We’ve all been there. But with async communication, this won’t be a problem.
Async communication allows for more efficient and thoughtful responses. There’s no pressure to reply in real-time, giving everyone the time they need to review their messages and respond accordingly.
And with the addition of voice and video sharing, employees can really back up their points and make them as clear as possible for the recipient.
With an async communication platform like Yac, you can quickly share information that includes context and nuance.
This means that voice and video reduce the time spent gauging the emotional intent behind a message or email. It conveys tone, provides additional context, and doesn’t leave recipients guessing.
Make introverted team members feel comfortable
Up to 40% of the population falls on the introverted side of the spectrum. So chances are a hefty chunk of your workforce are introverts.
Async communication is ideal for introverts. It gives them time to reflect before making decisions and sending a response, which takes the pressure off. As a result, they feel more comfortable and confident in their communication knowing it’s well thought through.
Facing challenges with remote team communication? Here’s how to fix it
Businesses still face challenges when it comes to remote communication. Here, we’ll outline some of the most common challenges and how to overcome them.
Lack of social interaction
It’s not surprising that some remote teams find it hard to interact socially. Communicating online simply isn’t the same as working in an office together.
But there are ways you can encourage non-work communication for your remote employees.Virtual team-building events during the workday, for example, are a great way to encourage socializing.
You could implement “online lunch dates”, allowing employees to expense a lunch takeout of their choice and communicate socially in a virtual room. It can be as simple as a coordinated event in a “break room” channel in your messaging platform. The point is that it gives employees a chance to bond separately from work-related activities. But, attendance shouldn’t be mandatory.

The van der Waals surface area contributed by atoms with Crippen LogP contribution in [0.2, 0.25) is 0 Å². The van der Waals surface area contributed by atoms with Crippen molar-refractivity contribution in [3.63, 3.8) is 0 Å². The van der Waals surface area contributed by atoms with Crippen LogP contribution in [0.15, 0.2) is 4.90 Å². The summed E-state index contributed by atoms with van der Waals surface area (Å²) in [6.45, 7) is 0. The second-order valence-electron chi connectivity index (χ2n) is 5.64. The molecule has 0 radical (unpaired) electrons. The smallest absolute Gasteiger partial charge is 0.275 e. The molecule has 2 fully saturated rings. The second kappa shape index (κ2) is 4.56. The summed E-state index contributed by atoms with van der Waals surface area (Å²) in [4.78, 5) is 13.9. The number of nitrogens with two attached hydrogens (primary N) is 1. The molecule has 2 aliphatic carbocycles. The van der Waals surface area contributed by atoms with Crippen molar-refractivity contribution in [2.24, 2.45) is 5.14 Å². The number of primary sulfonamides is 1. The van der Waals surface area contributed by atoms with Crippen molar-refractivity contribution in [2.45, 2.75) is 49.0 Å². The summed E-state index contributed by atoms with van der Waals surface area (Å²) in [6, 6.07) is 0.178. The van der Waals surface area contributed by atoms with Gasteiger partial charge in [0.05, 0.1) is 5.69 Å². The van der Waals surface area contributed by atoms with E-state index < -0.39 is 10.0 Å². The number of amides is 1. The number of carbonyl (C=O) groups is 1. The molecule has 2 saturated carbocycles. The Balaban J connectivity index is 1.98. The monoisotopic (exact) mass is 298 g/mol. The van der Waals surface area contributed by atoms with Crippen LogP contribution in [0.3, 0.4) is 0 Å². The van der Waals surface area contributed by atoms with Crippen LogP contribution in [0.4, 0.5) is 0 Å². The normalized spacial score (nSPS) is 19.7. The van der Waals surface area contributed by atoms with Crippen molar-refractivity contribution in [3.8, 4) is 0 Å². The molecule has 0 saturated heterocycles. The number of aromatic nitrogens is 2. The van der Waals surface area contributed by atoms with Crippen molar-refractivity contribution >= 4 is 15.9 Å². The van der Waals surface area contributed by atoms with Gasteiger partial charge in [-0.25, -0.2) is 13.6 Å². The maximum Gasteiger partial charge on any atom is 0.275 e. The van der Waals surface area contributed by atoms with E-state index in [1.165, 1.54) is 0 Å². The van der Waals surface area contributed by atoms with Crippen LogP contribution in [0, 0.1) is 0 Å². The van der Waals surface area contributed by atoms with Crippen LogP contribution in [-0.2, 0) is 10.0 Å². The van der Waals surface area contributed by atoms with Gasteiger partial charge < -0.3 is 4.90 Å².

Productivity is taking a hit
If your productivity is suffering because of inefficient communication, here’s what you can do:
- Use “bursty” communication: If you’re not familiar with the phrase, “bursty” communication involves rapid periods of teamwork. Teams pick a specific date and time where the entire team is online. Everyone can get in sync, communicate ideas, and respond quickly. It’s not for everyone (as we’ve already mentioned, introverted employees might not thrive in this environment), but it could be a solution to improve productivity.
- Adopt async communication: Async communication allows teams to communicate efficiently and be more productive with their time. Team members can share information when it suits them, and there’s no need for an immediate response. Simply put, it replaces the need for in-person and video meetings while making sure that communication and productivity run smoothly.
Communication is vital, but being overloaded with constant messages and communication from your team can feel pretty overwhelming.
To prevent this, you need to be clear about your communication norms. This is something you should outline in your “how we communicate” document, but people might also need reminding from time to time.
To keep everyone up to speed, we’d suggest sharing your “how we communicate” document on a semi-regular basis. Sending it every month might be a bit much. But every 6 months or so, whenever it’s updated, or whenever it’s just relevant to share, send it to your team to remind them of your communication practices.
Start planning your remote team communication strategy today
By now, you should have everything you need to create a solid remote team communication plan. You know what to include in your strategy, why it’s important to have one, and how to overcome some of the common communication challenges you might face with a remote team.
If you’re thinking about using async communication as part of your strategy, take a look at Yac. You can sign up for free to test the waters and see if we’re a good fit. Or, you can book a demo to have a tour of our platform and ask any questions.